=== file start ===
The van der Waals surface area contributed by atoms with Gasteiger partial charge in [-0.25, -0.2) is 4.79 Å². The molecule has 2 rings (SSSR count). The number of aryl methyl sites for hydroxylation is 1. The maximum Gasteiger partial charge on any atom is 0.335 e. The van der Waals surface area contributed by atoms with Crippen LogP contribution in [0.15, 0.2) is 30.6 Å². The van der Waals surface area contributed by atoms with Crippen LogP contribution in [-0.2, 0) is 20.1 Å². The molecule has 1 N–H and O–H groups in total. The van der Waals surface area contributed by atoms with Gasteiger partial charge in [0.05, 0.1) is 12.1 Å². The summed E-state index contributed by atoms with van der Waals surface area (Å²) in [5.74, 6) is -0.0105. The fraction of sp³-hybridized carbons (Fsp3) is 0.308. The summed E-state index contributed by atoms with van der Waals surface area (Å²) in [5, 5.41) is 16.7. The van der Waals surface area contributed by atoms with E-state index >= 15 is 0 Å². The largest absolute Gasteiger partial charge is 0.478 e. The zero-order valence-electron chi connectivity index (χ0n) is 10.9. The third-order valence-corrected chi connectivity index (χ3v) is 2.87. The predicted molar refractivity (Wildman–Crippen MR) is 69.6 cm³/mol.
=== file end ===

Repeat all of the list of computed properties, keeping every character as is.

The van der Waals surface area contributed by atoms with Gasteiger partial charge in [-0.25, -0.2) is 4.79 Å². The molecule has 2 rings (SSSR count). The number of aryl methyl sites for hydroxylation is 1. The maximum Gasteiger partial charge on any atom is 0.335 e. The van der Waals surface area contributed by atoms with Crippen LogP contribution in [0.15, 0.2) is 30.6 Å². The van der Waals surface area contributed by atoms with Crippen LogP contribution in [-0.2, 0) is 20.1 Å². The molecule has 1 N–H and O–H groups in total. The van der Waals surface area contributed by atoms with Gasteiger partial charge in [0.05, 0.1) is 12.1 Å². The summed E-state index contributed by atoms with van der Waals surface area (Å²) in [5.74, 6) is -0.0105. The fraction of sp³-hybridized carbons (Fsp3) is 0.308. The summed E-state index contributed by atoms with van der Waals surface area (Å²) in [5, 5.41) is 16.7. The van der Waals surface area contributed by atoms with E-state index >= 15 is 0 Å². The largest absolute Gasteiger partial charge is 0.478 e. The zero-order valence-electron chi connectivity index (χ0n) is 10.9. The third-order valence-corrected chi connectivity index (χ3v) is 2.87. The predicted molar refractivity (Wildman–Crippen MR) is 69.6 cm³/mol.